HE ASSIGNED me the story on Tuesday and I started my research on Wednesday, culling through the scans of the old papers to understand the school’s history, looking for reports of board meetings and controversy and what did the people of Clymer and Pine Township think when their high schools were closed, a new one built for both of them?
But there are countless football and basketball scores to skim through and Purchase Line was the arch rival then and every teacher hired, every teacher who resigned, had her name printed there in black ink.
We still do that today, 50 years later.
Going through those old papers, it struck me how little has changed. How little really has changed. Oh, our masthead no longer boasts that we’re “Covering the world from the commercial center of West Central Pennsylvania,” but our icon, Teddy, still gives us bits of trivia and quotes every day. We still run two sections most weekdays.
It was cold on Wednesday, March 16, 1955, with a nighttime low hovering below freezing. National news dominated the front page: votes in congress, threats of weapon use; stock market concerns.
Inside, though, local headlines stretched bold across the top of the page. “Penns Manor Joint Board Eyes New School.” Three years after forming a district out of three independent schools, they were moving ahead. It must have been a big deal, then, but the story just lists the facts: where, when, what the next step will be. There were no quotes, no angst reported, no angry arguments to be repeated and passed on.
I wonder, looking around as today, as districts are again consolidating, merging schools, cutting overhead costs, if it would be better if we didn’t quote them.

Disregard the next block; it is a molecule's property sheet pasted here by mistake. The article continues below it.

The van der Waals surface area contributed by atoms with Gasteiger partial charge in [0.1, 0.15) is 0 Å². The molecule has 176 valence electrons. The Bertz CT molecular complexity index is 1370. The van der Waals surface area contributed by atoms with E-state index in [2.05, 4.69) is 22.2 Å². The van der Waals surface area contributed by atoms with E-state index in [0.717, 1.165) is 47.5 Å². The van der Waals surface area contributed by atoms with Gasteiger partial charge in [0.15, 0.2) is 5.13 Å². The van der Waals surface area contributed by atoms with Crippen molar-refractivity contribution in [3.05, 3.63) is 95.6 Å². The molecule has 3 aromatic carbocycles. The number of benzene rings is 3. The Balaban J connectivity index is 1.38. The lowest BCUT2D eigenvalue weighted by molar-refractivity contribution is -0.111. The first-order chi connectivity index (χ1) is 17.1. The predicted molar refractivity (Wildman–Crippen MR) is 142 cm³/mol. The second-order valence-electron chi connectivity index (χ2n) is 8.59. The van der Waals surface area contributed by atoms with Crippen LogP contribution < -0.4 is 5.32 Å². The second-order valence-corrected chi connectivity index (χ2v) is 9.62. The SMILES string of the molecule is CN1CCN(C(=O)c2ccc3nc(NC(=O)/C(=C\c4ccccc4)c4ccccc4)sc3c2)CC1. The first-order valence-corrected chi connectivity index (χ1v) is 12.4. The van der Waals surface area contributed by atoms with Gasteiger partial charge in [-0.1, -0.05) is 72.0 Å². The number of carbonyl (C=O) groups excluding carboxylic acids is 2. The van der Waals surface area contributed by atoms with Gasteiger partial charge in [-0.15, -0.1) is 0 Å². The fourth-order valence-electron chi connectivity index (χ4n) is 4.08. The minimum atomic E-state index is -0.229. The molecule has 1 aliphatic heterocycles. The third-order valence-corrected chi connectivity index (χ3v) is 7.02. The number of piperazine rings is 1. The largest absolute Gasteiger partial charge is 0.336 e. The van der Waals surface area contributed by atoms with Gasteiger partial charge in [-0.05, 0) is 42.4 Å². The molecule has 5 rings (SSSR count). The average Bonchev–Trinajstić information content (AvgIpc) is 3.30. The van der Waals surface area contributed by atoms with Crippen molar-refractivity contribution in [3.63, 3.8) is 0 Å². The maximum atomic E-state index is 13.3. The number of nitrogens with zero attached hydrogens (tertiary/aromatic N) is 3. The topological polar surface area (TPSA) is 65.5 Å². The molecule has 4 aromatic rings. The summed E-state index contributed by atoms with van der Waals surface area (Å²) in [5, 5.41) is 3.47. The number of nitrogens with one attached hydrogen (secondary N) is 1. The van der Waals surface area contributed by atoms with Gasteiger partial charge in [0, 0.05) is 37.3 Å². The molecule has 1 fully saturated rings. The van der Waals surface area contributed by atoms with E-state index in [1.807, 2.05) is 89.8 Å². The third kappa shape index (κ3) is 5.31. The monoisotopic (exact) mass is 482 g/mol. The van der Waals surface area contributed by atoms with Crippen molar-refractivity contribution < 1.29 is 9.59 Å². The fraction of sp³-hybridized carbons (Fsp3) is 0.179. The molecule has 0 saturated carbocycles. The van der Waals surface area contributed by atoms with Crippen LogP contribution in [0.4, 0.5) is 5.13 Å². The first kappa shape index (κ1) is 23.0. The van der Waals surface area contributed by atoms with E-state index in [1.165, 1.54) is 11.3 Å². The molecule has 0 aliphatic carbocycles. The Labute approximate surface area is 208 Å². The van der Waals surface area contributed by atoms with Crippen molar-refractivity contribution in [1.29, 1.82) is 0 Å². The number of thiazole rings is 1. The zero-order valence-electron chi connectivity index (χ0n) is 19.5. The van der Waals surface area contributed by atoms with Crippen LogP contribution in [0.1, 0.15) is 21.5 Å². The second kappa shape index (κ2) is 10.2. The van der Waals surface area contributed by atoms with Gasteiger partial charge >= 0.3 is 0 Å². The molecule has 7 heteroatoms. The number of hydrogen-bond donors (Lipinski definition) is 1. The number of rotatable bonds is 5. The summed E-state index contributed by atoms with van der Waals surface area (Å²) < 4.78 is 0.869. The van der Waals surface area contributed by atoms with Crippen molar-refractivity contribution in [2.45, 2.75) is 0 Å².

The other headlines were about clubs, events, updates on life around Indiana in the 1950s. And running down the center of the page, there’s a smorgasbord column with snippets of news and updates and things-you-need-to-know: written by a much younger man.
He still writes it today, that column, running every Friday on the last page of the first section. He’s oh-so-much older now, his hands shake, and when he speaks to me I can barely hear him.
But for the past 56 years, longer, he’s been writing that column.
How much has changed, from typewriters to computers to internet; and how much is still the same.
I read the stories, and realize that I recognize the names. Folks didn’t go far then, and there was an Oakes on the school board in 1951 and there’s one there today.
I call them, that first class who graduated from the joint school, and they remember the shock: first time to ride a bus; first time to eat in a cafeteria instead of walking home for lunch; chocolate cupcakes with peanut butter frosting; meeting new teachers and new classmates after 11 years with the same friends.
They remember being nervous, and excited, but oh that was 50 years ago! I’m looking for the drama playing out today and it isn’t there, at least not in hindsight.
Schools closed then, new ones were opened, and everyone lived to tell about it. And not just survived – they have found enough good memories to meet again, now so much later.
I want to step into these other districts, hold up the paper, and tell them it’s going to be OK. It’s been done before; it will be done again.
There is nothing new under the sun.